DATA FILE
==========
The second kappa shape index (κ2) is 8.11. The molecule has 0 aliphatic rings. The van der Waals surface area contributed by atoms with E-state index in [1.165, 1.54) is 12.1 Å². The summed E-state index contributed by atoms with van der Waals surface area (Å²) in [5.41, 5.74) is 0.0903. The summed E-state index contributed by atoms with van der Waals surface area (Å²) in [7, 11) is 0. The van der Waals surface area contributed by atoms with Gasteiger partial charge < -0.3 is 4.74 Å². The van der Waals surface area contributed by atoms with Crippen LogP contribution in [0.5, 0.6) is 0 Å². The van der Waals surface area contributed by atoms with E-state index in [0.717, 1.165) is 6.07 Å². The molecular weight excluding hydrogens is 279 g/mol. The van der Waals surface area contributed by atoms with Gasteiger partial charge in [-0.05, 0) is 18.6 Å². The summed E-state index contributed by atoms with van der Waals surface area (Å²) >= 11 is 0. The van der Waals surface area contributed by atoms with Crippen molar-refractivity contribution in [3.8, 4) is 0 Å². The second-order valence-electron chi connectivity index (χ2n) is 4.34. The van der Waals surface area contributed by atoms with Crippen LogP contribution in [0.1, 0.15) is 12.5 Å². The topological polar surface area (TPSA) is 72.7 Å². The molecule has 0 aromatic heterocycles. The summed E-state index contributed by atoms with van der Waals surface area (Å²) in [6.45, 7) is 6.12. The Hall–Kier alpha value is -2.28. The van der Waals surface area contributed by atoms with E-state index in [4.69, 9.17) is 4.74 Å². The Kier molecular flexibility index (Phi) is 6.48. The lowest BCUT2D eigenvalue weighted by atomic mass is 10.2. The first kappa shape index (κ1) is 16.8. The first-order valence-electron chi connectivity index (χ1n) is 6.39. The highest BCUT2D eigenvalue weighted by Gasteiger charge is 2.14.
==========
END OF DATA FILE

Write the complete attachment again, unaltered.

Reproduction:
The second kappa shape index (κ2) is 8.11. The molecule has 0 aliphatic rings. The van der Waals surface area contributed by atoms with E-state index in [1.165, 1.54) is 12.1 Å². The summed E-state index contributed by atoms with van der Waals surface area (Å²) in [5.41, 5.74) is 0.0903. The summed E-state index contributed by atoms with van der Waals surface area (Å²) in [7, 11) is 0. The van der Waals surface area contributed by atoms with Gasteiger partial charge < -0.3 is 4.74 Å². The van der Waals surface area contributed by atoms with Crippen LogP contribution in [0.5, 0.6) is 0 Å². The van der Waals surface area contributed by atoms with E-state index in [0.717, 1.165) is 6.07 Å². The molecular weight excluding hydrogens is 279 g/mol. The van der Waals surface area contributed by atoms with Gasteiger partial charge in [-0.05, 0) is 18.6 Å². The summed E-state index contributed by atoms with van der Waals surface area (Å²) >= 11 is 0. The van der Waals surface area contributed by atoms with Crippen molar-refractivity contribution in [3.8, 4) is 0 Å². The second-order valence-electron chi connectivity index (χ2n) is 4.34. The van der Waals surface area contributed by atoms with Crippen LogP contribution in [0.1, 0.15) is 12.5 Å². The topological polar surface area (TPSA) is 72.7 Å². The molecule has 0 aromatic heterocycles. The summed E-state index contributed by atoms with van der Waals surface area (Å²) in [6.45, 7) is 6.12. The Hall–Kier alpha value is -2.28. The van der Waals surface area contributed by atoms with E-state index in [4.69, 9.17) is 4.74 Å². The Kier molecular flexibility index (Phi) is 6.48. The lowest BCUT2D eigenvalue weighted by atomic mass is 10.2. The first kappa shape index (κ1) is 16.8. The first-order valence-electron chi connectivity index (χ1n) is 6.39. The highest BCUT2D eigenvalue weighted by Gasteiger charge is 2.14.